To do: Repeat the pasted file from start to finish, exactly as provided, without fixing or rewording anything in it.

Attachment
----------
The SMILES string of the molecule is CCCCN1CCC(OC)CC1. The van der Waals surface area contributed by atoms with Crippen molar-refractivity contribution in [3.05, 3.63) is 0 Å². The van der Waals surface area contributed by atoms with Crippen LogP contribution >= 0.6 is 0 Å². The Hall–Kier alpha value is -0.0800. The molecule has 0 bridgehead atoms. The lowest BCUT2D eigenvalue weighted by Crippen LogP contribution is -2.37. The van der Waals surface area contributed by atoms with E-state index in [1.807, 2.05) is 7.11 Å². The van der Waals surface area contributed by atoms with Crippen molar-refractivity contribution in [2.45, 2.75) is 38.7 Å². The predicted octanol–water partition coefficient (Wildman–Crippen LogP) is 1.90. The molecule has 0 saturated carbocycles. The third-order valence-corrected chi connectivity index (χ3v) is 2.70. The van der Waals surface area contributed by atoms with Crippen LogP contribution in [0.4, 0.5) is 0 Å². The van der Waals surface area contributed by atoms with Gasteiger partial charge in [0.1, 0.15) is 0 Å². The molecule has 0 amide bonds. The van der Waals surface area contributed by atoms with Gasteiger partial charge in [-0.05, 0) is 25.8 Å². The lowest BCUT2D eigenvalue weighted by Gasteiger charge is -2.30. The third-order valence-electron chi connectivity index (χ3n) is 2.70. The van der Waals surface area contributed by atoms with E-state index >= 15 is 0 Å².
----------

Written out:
The SMILES string of the molecule is CCCCN1CCC(OC)CC1. The van der Waals surface area contributed by atoms with Crippen molar-refractivity contribution in [3.05, 3.63) is 0 Å². The van der Waals surface area contributed by atoms with Crippen LogP contribution >= 0.6 is 0 Å². The Hall–Kier alpha value is -0.0800. The molecule has 0 bridgehead atoms. The lowest BCUT2D eigenvalue weighted by Crippen LogP contribution is -2.37. The van der Waals surface area contributed by atoms with E-state index in [1.807, 2.05) is 7.11 Å². The van der Waals surface area contributed by atoms with Crippen molar-refractivity contribution in [2.45, 2.75) is 38.7 Å². The predicted octanol–water partition coefficient (Wildman–Crippen LogP) is 1.90. The molecule has 0 saturated carbocycles. The third-order valence-corrected chi connectivity index (χ3v) is 2.70. The van der Waals surface area contributed by atoms with Crippen LogP contribution in [0.4, 0.5) is 0 Å². The van der Waals surface area contributed by atoms with Gasteiger partial charge in [0.1, 0.15) is 0 Å². The molecule has 0 amide bonds. The van der Waals surface area contributed by atoms with Gasteiger partial charge in [-0.05, 0) is 25.8 Å². The lowest BCUT2D eigenvalue weighted by Gasteiger charge is -2.30. The third-order valence-electron chi connectivity index (χ3n) is 2.70. The van der Waals surface area contributed by atoms with E-state index >= 15 is 0 Å².